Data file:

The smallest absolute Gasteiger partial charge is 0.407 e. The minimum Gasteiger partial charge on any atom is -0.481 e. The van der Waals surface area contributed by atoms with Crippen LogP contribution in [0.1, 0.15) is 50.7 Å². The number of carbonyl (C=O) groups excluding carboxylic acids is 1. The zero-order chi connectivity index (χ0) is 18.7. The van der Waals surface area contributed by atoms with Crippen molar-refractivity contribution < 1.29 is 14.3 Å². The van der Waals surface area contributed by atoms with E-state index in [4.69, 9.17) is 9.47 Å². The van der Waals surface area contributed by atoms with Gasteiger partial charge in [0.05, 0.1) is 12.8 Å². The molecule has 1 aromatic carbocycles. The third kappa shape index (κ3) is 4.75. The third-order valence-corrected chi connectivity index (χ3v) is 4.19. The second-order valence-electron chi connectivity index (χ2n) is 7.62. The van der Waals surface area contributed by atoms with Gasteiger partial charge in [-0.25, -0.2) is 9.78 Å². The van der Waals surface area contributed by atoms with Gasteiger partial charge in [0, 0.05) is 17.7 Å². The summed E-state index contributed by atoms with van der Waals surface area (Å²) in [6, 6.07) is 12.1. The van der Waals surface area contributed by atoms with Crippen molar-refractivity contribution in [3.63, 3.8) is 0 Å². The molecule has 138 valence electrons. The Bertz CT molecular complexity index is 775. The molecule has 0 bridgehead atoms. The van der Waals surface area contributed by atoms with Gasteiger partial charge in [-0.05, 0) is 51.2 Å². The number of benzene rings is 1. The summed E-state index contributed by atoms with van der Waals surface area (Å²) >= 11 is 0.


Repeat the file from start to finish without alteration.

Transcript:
The smallest absolute Gasteiger partial charge is 0.407 e. The minimum Gasteiger partial charge on any atom is -0.481 e. The van der Waals surface area contributed by atoms with Crippen LogP contribution in [0.1, 0.15) is 50.7 Å². The number of carbonyl (C=O) groups excluding carboxylic acids is 1. The zero-order chi connectivity index (χ0) is 18.7. The van der Waals surface area contributed by atoms with Crippen molar-refractivity contribution < 1.29 is 14.3 Å². The van der Waals surface area contributed by atoms with E-state index in [4.69, 9.17) is 9.47 Å². The van der Waals surface area contributed by atoms with Gasteiger partial charge in [0.05, 0.1) is 12.8 Å². The molecule has 1 aromatic carbocycles. The third kappa shape index (κ3) is 4.75. The third-order valence-corrected chi connectivity index (χ3v) is 4.19. The second-order valence-electron chi connectivity index (χ2n) is 7.62. The van der Waals surface area contributed by atoms with Gasteiger partial charge in [-0.25, -0.2) is 9.78 Å². The van der Waals surface area contributed by atoms with Gasteiger partial charge in [0, 0.05) is 17.7 Å². The summed E-state index contributed by atoms with van der Waals surface area (Å²) in [6, 6.07) is 12.1. The van der Waals surface area contributed by atoms with Crippen molar-refractivity contribution in [3.63, 3.8) is 0 Å². The molecule has 138 valence electrons. The Bertz CT molecular complexity index is 775. The molecule has 0 bridgehead atoms. The van der Waals surface area contributed by atoms with Gasteiger partial charge in [-0.05, 0) is 51.2 Å². The number of benzene rings is 1. The summed E-state index contributed by atoms with van der Waals surface area (Å²) >= 11 is 0.